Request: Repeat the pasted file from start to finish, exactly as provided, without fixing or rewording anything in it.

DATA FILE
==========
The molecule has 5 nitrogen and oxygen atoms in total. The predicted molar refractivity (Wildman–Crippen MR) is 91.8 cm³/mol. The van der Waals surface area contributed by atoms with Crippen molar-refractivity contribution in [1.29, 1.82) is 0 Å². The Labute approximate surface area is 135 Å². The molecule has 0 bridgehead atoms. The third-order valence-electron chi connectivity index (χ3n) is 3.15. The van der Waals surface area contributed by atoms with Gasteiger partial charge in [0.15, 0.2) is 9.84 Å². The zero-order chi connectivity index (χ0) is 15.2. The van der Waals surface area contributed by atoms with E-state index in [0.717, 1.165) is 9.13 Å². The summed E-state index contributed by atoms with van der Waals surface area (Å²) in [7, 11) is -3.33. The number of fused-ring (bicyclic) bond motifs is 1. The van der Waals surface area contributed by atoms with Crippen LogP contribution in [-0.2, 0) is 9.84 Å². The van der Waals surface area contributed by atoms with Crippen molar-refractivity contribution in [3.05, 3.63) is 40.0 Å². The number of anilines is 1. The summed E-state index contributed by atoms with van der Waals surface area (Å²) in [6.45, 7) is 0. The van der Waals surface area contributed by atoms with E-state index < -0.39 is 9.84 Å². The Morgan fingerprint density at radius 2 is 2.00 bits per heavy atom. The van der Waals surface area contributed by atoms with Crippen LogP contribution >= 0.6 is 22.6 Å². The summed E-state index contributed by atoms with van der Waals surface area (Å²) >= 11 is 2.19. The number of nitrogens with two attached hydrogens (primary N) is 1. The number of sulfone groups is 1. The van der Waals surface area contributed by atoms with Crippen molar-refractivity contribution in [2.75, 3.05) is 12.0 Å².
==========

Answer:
The molecule has 5 nitrogen and oxygen atoms in total. The predicted molar refractivity (Wildman–Crippen MR) is 91.8 cm³/mol. The van der Waals surface area contributed by atoms with Crippen molar-refractivity contribution in [1.29, 1.82) is 0 Å². The Labute approximate surface area is 135 Å². The molecule has 0 bridgehead atoms. The third-order valence-electron chi connectivity index (χ3n) is 3.15. The van der Waals surface area contributed by atoms with Gasteiger partial charge in [0.15, 0.2) is 9.84 Å². The zero-order chi connectivity index (χ0) is 15.2. The van der Waals surface area contributed by atoms with E-state index in [0.717, 1.165) is 9.13 Å². The summed E-state index contributed by atoms with van der Waals surface area (Å²) in [7, 11) is -3.33. The number of fused-ring (bicyclic) bond motifs is 1. The van der Waals surface area contributed by atoms with Crippen LogP contribution in [-0.2, 0) is 9.84 Å². The van der Waals surface area contributed by atoms with Crippen molar-refractivity contribution in [3.05, 3.63) is 40.0 Å². The number of anilines is 1. The summed E-state index contributed by atoms with van der Waals surface area (Å²) in [6.45, 7) is 0. The van der Waals surface area contributed by atoms with E-state index < -0.39 is 9.84 Å². The Morgan fingerprint density at radius 2 is 2.00 bits per heavy atom. The van der Waals surface area contributed by atoms with Crippen LogP contribution >= 0.6 is 22.6 Å². The summed E-state index contributed by atoms with van der Waals surface area (Å²) >= 11 is 2.19. The number of nitrogens with two attached hydrogens (primary N) is 1. The number of sulfone groups is 1. The van der Waals surface area contributed by atoms with Crippen molar-refractivity contribution in [2.75, 3.05) is 12.0 Å².